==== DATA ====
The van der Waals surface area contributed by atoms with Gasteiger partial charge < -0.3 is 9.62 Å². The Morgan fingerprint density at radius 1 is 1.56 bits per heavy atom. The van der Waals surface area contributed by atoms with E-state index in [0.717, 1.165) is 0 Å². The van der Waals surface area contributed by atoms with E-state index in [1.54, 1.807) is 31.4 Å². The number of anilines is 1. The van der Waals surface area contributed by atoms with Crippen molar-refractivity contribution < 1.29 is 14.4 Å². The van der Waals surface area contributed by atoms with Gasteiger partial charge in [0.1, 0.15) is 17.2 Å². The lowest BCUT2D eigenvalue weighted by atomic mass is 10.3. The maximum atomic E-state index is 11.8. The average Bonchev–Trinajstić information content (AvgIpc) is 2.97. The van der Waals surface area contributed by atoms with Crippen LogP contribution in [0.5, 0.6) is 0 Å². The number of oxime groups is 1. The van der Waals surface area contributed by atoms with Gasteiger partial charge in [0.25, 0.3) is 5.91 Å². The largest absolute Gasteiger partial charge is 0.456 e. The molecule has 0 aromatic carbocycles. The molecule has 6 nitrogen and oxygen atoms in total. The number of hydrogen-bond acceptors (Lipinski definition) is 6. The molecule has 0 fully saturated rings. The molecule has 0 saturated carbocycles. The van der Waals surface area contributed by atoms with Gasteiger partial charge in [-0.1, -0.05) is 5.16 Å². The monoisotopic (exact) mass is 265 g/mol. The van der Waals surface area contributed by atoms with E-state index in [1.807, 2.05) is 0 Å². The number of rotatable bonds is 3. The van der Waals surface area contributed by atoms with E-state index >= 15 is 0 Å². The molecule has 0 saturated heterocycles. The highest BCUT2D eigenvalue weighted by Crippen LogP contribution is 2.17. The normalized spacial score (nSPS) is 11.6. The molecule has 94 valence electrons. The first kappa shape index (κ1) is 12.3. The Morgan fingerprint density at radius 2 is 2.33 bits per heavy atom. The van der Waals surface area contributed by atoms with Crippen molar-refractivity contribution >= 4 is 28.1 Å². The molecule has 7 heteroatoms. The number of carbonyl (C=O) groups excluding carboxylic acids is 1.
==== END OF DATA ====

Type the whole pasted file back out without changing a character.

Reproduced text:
The van der Waals surface area contributed by atoms with Gasteiger partial charge < -0.3 is 9.62 Å². The Morgan fingerprint density at radius 1 is 1.56 bits per heavy atom. The van der Waals surface area contributed by atoms with E-state index in [0.717, 1.165) is 0 Å². The van der Waals surface area contributed by atoms with E-state index in [1.54, 1.807) is 31.4 Å². The number of anilines is 1. The van der Waals surface area contributed by atoms with Crippen molar-refractivity contribution < 1.29 is 14.4 Å². The van der Waals surface area contributed by atoms with Gasteiger partial charge in [0.1, 0.15) is 17.2 Å². The lowest BCUT2D eigenvalue weighted by atomic mass is 10.3. The maximum atomic E-state index is 11.8. The average Bonchev–Trinajstić information content (AvgIpc) is 2.97. The van der Waals surface area contributed by atoms with Crippen LogP contribution in [0.5, 0.6) is 0 Å². The number of oxime groups is 1. The van der Waals surface area contributed by atoms with Gasteiger partial charge in [0.25, 0.3) is 5.91 Å². The largest absolute Gasteiger partial charge is 0.456 e. The molecule has 0 aromatic carbocycles. The molecule has 6 nitrogen and oxygen atoms in total. The number of hydrogen-bond acceptors (Lipinski definition) is 6. The molecule has 0 fully saturated rings. The molecule has 0 saturated carbocycles. The van der Waals surface area contributed by atoms with Gasteiger partial charge in [-0.1, -0.05) is 5.16 Å². The monoisotopic (exact) mass is 265 g/mol. The van der Waals surface area contributed by atoms with E-state index in [1.807, 2.05) is 0 Å². The number of rotatable bonds is 3. The van der Waals surface area contributed by atoms with E-state index >= 15 is 0 Å². The molecule has 0 saturated heterocycles. The highest BCUT2D eigenvalue weighted by Crippen LogP contribution is 2.17. The normalized spacial score (nSPS) is 11.6. The molecule has 94 valence electrons. The first kappa shape index (κ1) is 12.3. The Morgan fingerprint density at radius 2 is 2.33 bits per heavy atom. The van der Waals surface area contributed by atoms with Crippen molar-refractivity contribution >= 4 is 28.1 Å². The molecule has 7 heteroatoms. The number of carbonyl (C=O) groups excluding carboxylic acids is 1.